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Cohort Default Rate Resources

This page provides background and links about cohort default rates for reporters, policymakers, and the general public. If you have questions about your own student loans, please see these consumer-oriented links.

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What is the Cohort Default Rate?

Most Recent CDR Tools & Resources

CDR Resources by Cohort year

What is the Cohort Default Rate?

Colleges' "cohort default rates" (CDRs) measure the share of their federal student loan borrowers who default within a specified period of time after entering repayment. Colleges with high CDRs may lose future eligibility for federal grants and loans.

These rates have long included the share of borrowers who default within two years of entering repayment. To more accurately measure defaults, the Higher Education Opportunity Act of 2008 required the use of more meaningful three-year CDRs to sanction schools that exceed certain thresholds beginning in 2014, after three years of official three-year CDRs are available. The September 2013 CDR release includes the second official rates of default within the longer, three-year window of time. It also includes the last official two-year CDRs that will be calculated and used for sanctioning schools.

The most recent two-year CDRs are for borrowers who entered repayment in federal fiscal year 2011 (FY11) and defaulted in FY11 or FY12. The most recent three-year CDRs are for borrowers who entered repayment in FY10 and defaulted in FY10, FY11, or FY12.

A student defaults on a federal loan after at least 270 days (nine months) of non-payment. Defaulting on a loan has several serious consequences, including adding significantly to the cost of a loan and ruining the borrower's credit score. For colleges, defaulted loans are not generally counted in their cohort default rate until they are 360 days (nearly one year) overdue, leaving a gap of up to 90 days between when borrowers and colleges may first experience the consequences of default.

Most Recent CDR Tools & Resources

From TICAS

  • TICAS Participation Rate Index (PRI) Worksheet (February 2014)
    This tool helps colleges with low borrowing rates understand whether they may qualify for exemptions from CDR sanctions, based on FY 2011 3-Year CDRs. [Excel download, Microsoft 2007 or newer]

  • Recommendations to Curb CDR Manipulation (June 2013)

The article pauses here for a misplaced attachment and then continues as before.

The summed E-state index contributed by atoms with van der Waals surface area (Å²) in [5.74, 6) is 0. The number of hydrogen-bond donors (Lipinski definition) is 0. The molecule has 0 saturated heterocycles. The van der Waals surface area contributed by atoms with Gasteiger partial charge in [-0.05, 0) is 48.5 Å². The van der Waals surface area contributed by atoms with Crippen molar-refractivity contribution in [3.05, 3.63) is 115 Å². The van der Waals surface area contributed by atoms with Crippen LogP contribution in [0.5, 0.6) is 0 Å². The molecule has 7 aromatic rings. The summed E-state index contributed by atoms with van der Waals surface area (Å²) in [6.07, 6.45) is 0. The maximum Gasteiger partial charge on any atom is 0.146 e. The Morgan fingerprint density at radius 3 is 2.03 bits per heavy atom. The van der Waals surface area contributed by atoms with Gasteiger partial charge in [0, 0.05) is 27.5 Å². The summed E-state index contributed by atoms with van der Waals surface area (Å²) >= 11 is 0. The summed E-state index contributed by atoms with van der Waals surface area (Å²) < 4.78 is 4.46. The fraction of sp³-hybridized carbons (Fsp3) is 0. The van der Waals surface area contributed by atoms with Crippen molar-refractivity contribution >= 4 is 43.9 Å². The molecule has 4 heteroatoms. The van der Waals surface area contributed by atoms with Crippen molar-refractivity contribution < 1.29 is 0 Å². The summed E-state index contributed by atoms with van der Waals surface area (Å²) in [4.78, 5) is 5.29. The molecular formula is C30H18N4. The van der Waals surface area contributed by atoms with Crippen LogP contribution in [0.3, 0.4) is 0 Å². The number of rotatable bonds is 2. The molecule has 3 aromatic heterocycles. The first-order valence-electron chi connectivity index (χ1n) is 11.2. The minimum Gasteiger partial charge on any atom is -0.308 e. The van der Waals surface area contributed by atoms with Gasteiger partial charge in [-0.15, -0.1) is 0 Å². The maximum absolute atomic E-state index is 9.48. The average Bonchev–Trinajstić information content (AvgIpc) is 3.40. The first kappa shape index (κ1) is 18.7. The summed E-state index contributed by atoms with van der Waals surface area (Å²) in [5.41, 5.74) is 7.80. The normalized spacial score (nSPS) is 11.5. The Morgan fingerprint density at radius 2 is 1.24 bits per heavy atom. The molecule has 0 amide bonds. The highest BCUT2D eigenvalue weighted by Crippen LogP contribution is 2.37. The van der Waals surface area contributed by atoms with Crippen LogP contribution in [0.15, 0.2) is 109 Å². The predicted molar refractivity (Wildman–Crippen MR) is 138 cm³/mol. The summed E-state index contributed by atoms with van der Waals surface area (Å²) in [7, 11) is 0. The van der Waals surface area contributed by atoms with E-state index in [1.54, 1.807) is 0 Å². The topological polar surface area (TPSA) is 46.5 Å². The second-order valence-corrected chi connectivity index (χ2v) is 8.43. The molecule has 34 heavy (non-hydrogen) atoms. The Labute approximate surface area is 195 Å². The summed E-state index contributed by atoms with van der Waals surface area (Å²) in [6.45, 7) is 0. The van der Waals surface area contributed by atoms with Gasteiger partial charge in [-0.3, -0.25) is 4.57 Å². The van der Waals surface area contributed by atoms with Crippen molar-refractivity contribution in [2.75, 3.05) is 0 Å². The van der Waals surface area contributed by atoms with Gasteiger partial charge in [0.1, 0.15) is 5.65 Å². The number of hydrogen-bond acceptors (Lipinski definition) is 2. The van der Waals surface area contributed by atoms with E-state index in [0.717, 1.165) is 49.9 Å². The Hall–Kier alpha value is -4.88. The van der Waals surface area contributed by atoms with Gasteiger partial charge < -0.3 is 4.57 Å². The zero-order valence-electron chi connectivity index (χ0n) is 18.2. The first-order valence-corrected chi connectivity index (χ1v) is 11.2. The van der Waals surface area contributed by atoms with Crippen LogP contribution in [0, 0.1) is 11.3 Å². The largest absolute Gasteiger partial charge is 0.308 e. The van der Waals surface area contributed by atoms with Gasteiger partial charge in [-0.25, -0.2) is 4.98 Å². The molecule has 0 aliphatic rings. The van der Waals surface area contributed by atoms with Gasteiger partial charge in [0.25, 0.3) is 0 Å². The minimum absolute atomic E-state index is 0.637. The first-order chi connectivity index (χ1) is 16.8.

TICAS comments on CDR manipulation and what the Department can and should do to curb CDR manipulation on pages 14-19 of these comments on topics for negotiated rulemaking.

  • TICAS Memo on CDR Manipulation (August 2012)
    Memo identifying steps the US Department of Education can and should take to prevent colleges from evading basic accountability measures designed to protect both students and taxpayers.

From the US Department of Education

CDR Resources by Cohort Year  

Cohort Year

 2-Year CDRs

 3-Year CDRS

FY11

TICAS News Release: Official CDRs (Sep 13)

Sortable CDR Spreadsheet (Sep 13) 

Ed Dept News Release (Sep 13) 

Ed Dept CDR Materials (Sep 13)  

(WILL BE AVAILABLE SEPTEMBER 2014)

FY10

TICAS News Release: Official CDRs (Sep 12)

Sortable CDR Spreadsheet (Sep 12) 

Ed Dept News Release (Sep 12) 

Ed Dept CDR Materials (Sep 12)  

TICAS News Release: Official CDRs (Sep 13)

Sortable CDR Spreadsheet (Sep 13) 

Ed Dept News Release (Sep 13) 

Ed Dept CDR Materials (Sep 13)  

FY09 TICAS News Release (Sep 11)

Blog: Aggregate 2-Year CDRs (May 11)

Ed Dept News Release (Sep 11)

Aggregate draft 2-Year CDRs from Ed Dept
(May 11)
TICAS News Release: Official CDRs (Sep 12)

Sortable CDR Spreadsheet (Sep 12)

Ed Dept News Release (Sep 12) 

Ed Dept CDR Materials (Sep 12) 
FY08 TICAS News Release (Sep 10)

Ed Dept News Release (Sep 10)
Blog: Revised 3-Year CDRs (Apr 11) 

TICAS News Release (Feb 11)
2-Year and 3-Year FY08 CDRs by School, Made Easier to Use and Understand by the Project on Student Debt (Apr 11) 
FY07 Ed Dept News Release (Sep 09) TICAS News Release (Dec 09)

Ed Dept Info About 3-Year CDRs (Dec 09)


(page updated September 2013)

 

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